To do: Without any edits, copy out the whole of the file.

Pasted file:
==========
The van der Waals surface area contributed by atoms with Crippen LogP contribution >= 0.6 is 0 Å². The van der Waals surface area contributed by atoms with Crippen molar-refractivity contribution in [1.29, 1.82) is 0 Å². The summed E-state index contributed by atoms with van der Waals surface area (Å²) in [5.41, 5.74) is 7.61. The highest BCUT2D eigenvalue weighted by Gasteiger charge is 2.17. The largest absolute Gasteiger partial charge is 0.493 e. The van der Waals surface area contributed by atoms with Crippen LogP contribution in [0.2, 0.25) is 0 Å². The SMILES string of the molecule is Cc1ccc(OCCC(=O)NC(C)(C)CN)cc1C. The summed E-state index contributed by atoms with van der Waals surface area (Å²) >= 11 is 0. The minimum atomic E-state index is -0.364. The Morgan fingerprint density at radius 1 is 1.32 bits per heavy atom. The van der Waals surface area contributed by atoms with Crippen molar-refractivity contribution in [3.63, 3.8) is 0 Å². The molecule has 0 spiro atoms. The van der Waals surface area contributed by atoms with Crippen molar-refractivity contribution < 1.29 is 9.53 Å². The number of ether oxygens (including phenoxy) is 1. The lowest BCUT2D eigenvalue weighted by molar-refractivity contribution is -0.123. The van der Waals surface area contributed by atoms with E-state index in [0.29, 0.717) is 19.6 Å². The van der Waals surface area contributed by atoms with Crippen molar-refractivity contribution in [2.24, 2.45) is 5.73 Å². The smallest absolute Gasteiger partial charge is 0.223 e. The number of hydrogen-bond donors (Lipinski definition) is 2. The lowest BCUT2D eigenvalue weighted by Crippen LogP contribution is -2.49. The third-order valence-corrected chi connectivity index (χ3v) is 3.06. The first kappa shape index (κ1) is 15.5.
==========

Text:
The van der Waals surface area contributed by atoms with Crippen LogP contribution >= 0.6 is 0 Å². The van der Waals surface area contributed by atoms with Crippen molar-refractivity contribution in [1.29, 1.82) is 0 Å². The summed E-state index contributed by atoms with van der Waals surface area (Å²) in [5.41, 5.74) is 7.61. The highest BCUT2D eigenvalue weighted by Gasteiger charge is 2.17. The largest absolute Gasteiger partial charge is 0.493 e. The van der Waals surface area contributed by atoms with Crippen LogP contribution in [0.2, 0.25) is 0 Å². The SMILES string of the molecule is Cc1ccc(OCCC(=O)NC(C)(C)CN)cc1C. The summed E-state index contributed by atoms with van der Waals surface area (Å²) >= 11 is 0. The minimum atomic E-state index is -0.364. The Morgan fingerprint density at radius 1 is 1.32 bits per heavy atom. The van der Waals surface area contributed by atoms with Crippen molar-refractivity contribution in [3.63, 3.8) is 0 Å². The molecule has 0 spiro atoms. The van der Waals surface area contributed by atoms with Crippen molar-refractivity contribution < 1.29 is 9.53 Å². The number of ether oxygens (including phenoxy) is 1. The lowest BCUT2D eigenvalue weighted by molar-refractivity contribution is -0.123. The van der Waals surface area contributed by atoms with E-state index in [0.29, 0.717) is 19.6 Å². The van der Waals surface area contributed by atoms with Crippen molar-refractivity contribution in [2.24, 2.45) is 5.73 Å². The smallest absolute Gasteiger partial charge is 0.223 e. The number of hydrogen-bond donors (Lipinski definition) is 2. The lowest BCUT2D eigenvalue weighted by Crippen LogP contribution is -2.49. The third-order valence-corrected chi connectivity index (χ3v) is 3.06. The first kappa shape index (κ1) is 15.5.